How I feel now
I have just finished reading an article I wrote for Questions a bit over a year ago. In it, I shared feelings of great ambivalence about my new job as superintendent/principal of a small school district in northern New Jersey. The year has been extraordinarily rich from both a professional and personal perspective and I have learned some things, both about myself and the demands of the assignment. In looking back at how I felt a year ago, I am struck mainly by two facts: I still experience the conflicting emotions of optimistic excitement and disquietude and yet I somehow feel more centered, as if the two act as weights on opposite ends of a scale and I am between them, balanced over the fulcrum.
I devote the attention required by plentiful administrative tasks. Still I have found that I can spend a good deal of time working directly with students, and it is there that I feel I can do the most good and that I feel whatever I do comes from a wholesome focus on what the moment calls for. Most of my teaching over the first three months of this school year has taken place in the school’s three first grade classrooms. I have been using Words in Color to help the children, a total of almost fifty, formulate the criteria and develop the security to which they are entitled in their quest to become readers and writers of English.
Results with 4 first graders last year
My work last school year with some first graders, identified by their teachers as being in trouble in reading, produced good enough results to pique their teachers’ interest in Words in Color. I knew my efforts were best characterized as clumsy and that if I were more skilled, much more learning would have been evident; nevertheless, things went well enough that the four children not only showed improved reading, they also, more importantly, displayed a much more positive attitude about coming to school and learning to read. Their teachers and parents witnessed a dramatic increase in the children’s energy, eagerness and attentiveness. Overall, they just seemed happier to be in school and far more comfortable with themselves, even though I worked with them for only three half hour sessions a week, at the most, when their parents brought them to school a half hour early. Despite my protests to the contrary, the three first grade teachers saw what I was doing as phonics and they were interested in bolstering their adopted “literature based” approach to reading with instruction in decoding skills. There our points of view merged and we agreed that I would introduce the “Words in Color” approach through a short summer workshop for them (which turned out to be only 1/2 day in length) and through my working each day in their classes for an unspecified length of time.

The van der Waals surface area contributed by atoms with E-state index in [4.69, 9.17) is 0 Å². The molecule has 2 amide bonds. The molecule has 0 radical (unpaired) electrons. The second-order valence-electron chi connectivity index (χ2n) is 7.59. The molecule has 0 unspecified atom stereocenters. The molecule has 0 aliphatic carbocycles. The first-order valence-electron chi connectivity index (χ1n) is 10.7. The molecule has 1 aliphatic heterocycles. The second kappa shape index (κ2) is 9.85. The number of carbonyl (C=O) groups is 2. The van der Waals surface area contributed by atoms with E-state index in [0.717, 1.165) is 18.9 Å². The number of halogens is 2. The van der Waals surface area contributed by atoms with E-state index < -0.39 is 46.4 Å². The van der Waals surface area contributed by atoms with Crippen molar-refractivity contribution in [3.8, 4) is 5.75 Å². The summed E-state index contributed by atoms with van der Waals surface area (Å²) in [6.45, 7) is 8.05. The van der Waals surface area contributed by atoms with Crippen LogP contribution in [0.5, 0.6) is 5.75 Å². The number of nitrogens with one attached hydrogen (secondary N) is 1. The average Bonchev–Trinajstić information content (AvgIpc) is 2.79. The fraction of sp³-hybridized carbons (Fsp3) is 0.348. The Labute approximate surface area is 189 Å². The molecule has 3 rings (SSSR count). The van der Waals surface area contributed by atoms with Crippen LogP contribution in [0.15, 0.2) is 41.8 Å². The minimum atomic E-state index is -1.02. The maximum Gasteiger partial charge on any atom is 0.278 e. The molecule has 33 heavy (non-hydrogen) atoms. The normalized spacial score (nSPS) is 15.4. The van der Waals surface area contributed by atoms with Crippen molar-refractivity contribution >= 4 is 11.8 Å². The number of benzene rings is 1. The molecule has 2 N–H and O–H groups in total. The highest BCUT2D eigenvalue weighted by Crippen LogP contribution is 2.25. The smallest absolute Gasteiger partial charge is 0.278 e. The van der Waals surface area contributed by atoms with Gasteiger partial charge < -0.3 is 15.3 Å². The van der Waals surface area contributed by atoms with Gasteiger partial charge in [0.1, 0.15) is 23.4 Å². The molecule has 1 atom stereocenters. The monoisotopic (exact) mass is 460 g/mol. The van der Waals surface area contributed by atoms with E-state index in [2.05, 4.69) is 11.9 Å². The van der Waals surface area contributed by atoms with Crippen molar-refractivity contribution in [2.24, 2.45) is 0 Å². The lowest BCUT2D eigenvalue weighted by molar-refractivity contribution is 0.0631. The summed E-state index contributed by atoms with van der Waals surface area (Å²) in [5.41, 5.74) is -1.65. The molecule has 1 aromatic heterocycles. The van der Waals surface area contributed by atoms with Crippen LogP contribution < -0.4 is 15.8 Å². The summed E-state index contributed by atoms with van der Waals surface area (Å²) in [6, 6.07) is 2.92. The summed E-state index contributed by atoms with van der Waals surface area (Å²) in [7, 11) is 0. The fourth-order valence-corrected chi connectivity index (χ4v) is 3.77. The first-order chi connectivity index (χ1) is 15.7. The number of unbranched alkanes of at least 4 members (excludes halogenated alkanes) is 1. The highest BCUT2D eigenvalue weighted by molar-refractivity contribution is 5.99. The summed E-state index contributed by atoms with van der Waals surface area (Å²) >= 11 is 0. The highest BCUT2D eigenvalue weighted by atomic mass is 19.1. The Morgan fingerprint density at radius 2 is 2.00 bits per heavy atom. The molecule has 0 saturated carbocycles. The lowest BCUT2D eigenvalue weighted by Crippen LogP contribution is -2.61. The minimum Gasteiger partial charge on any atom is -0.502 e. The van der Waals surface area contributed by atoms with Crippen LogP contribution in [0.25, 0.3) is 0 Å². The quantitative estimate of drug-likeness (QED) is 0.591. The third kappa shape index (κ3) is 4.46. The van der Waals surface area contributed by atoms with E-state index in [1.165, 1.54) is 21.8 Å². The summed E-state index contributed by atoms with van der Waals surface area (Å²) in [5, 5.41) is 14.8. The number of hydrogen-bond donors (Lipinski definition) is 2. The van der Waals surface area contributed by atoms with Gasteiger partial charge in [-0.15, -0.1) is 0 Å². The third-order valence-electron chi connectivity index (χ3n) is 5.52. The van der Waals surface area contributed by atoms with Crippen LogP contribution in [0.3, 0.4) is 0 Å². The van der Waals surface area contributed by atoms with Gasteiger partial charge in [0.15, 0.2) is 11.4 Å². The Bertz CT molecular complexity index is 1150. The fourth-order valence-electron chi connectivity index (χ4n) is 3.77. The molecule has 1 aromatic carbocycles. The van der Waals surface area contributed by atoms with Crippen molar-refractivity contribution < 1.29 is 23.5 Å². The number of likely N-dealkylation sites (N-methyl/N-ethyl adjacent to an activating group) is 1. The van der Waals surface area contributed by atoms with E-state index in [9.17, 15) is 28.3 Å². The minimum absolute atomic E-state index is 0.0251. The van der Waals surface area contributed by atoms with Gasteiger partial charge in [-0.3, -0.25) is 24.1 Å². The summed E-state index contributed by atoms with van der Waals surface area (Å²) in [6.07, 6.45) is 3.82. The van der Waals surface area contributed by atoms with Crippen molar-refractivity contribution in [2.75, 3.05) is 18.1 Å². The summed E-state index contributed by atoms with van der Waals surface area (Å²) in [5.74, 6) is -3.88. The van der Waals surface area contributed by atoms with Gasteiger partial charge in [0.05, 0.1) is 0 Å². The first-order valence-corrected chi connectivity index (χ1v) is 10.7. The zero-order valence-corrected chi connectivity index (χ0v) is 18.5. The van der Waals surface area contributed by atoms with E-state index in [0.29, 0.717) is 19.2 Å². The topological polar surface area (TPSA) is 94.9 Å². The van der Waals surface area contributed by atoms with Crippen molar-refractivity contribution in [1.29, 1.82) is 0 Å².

Working with 3 classes this year
My work in the three classes has developed into a somewhat curious state of affairs. One class is composed of the eleven children who have been identified as least likely to be able to keep up with the established first grade curriculum. The other two classes have about twenty children in each, who the Kindergarten teacher estimated to be more ready. There certainly is a difference in how I have experienced working with the three classes, in part predictable and in part a surprise. The children in the smaller class, not surprisingly, require of me much greater precision and creativity. To help them in any significant way demands that I constantly reach beyond the tried and true techniques and activities that are sufficient for most children to master reading and writing joyfully and in stride. Mainly, I have learned that I can help them best by avoiding gathering them together for a “lesson” and instead inviting them individually or in groups of two or three, here and there, to join me in doing something, for example, finding all the words they know on chart 2 or reading all of the sentences we can invent that use the words they know, with a word they have just figured out, such as “puppet.” We are clearly playing games at such times, which produce playful inventions, including those that may not easily generate a feeling of complete “correctness,” but nevertheless sound very much like English and can generate meaning, especially with variations in phrasing: puppet sat up; puppet sit up; pat is puppet; puppet is pat; pop puppet is up, etc. Inviting children from the other two first grade classes to join the smaller class for some activities has also proven fruitful, and has led to joyful interaction that leads to exclamations of delight from many of the children: “He got it all by himself!”; “She didn’t even need my help!”; “Can we come back and help you tomorrow?”